Yuval (Hebrew: יוּבַל), also known as Kfar Yuval (Hebrew: כְּפַר יוּבַל), is a moshav in northern Israel. Located in the Galilee Panhandle between Metula and Kiryat Shmona, it falls under the jurisdiction of Mevo'ot HaHermon Regional Council. In 2018 it had a population of 625.[1]


Hebrew transcription(s)
 • officialKfar Yuval
Yuval is located in Northeast Israel
Coordinates: 33°14′48.11″N 35°35′53.51″E / 33.2466972°N 35.5981972°E / 33.2466972; 35.5981972Coordinates: 33°14′48.11″N 35°35′53.51″E / 33.2466972°N 35.5981972°E / 33.2466972; 35.5981972
Country Israel
CouncilMevo'ot HaHermon
AffiliationMoshavim Movement
Founded byJerusalemite refugees
Name meaningCreek
Synagogue of Yuval


The moshav was founded in 1953 by evacuees from the Old City of Jerusalem who originally arrived from Kurdistan on land that had belonged to the depopulated Palestinian village of Abil al-Qamh.[2] It was named "Yuval" (creek) after the Jordan river's tributaries in the area and also referring to Jeremiah 17:8[3] ("sends out its roots by the creek"). In the early 1960s most of the founders abandoned the moshav, and it was repopulated by Indian Jewish immigrants from Kochi.[4]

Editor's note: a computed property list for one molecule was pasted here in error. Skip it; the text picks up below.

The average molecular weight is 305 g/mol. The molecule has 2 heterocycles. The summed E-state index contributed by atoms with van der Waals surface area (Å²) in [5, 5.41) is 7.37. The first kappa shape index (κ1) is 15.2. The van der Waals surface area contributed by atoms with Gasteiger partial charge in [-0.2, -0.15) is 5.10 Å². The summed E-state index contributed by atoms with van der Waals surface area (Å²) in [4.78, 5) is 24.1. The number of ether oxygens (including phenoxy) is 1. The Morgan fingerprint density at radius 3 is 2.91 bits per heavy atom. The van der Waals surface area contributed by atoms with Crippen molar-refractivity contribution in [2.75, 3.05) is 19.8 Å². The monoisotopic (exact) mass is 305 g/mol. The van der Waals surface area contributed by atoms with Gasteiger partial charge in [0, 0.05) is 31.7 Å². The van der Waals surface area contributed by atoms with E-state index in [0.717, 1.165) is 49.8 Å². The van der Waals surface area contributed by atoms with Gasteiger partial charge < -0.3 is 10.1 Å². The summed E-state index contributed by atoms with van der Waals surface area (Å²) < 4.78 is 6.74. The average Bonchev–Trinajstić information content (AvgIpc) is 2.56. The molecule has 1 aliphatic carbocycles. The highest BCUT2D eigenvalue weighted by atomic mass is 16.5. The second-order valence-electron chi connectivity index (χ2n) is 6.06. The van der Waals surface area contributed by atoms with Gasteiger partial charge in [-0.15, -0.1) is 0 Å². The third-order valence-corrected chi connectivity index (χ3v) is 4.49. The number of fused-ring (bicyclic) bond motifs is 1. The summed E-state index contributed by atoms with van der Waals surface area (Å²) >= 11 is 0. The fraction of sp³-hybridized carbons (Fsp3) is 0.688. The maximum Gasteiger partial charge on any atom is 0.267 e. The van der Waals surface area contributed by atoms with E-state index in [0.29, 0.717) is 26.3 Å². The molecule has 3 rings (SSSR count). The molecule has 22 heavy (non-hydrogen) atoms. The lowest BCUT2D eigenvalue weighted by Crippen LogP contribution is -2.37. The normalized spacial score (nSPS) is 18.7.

The proximity of the moshav to the border of Israel with Lebanon has made it a target for terrorist attacks. In 1975 a group of terrorists infiltrated the moshav, took control of a residence, and killed three members of one family.[5][6]

The main economic branches of the moshav, as of June 2004, are a chicken coop and plantations of avocado, apples, and plums. In recent years the moshav has relied on tourism from Israelis, and it is one of the leading places for village-style hospitality in northern Israel.[citation needed]

Notable residentsEdit


  1. ^ a b "Population in the Localities 2018" (XLS). Israel Central Bureau of Statistics. 25 August 2019. Retrieved 26 August 2019.
  2. ^ Khalidi, Walid (1992). All That Remains: The Palestinian Villages Occupied and Depopulated by Israel in 1948. Washington D.C.: Institute for Palestine Studies. p. 429. ISBN 0-88728-224-5.
  3. ^ Bitan, H. (1999). 1948-1998: Fifty Years of 'Hityashvut': Atlas of Names of Settlements in Israel. Jerusalem: Carta, p.27
  4. ^ Reliving Cochin memories The Hindu, 14 October 2010
  5. ^ Smith, Terence (15 June 1975). "Palestinian Raiders Hold Israeli Family, But Then Are Slain". The New York Times. Retrieved 16 September 2019.
  6. ^ Terrorists Attack Israeli Villagers Herald-Journal, 16 June 1975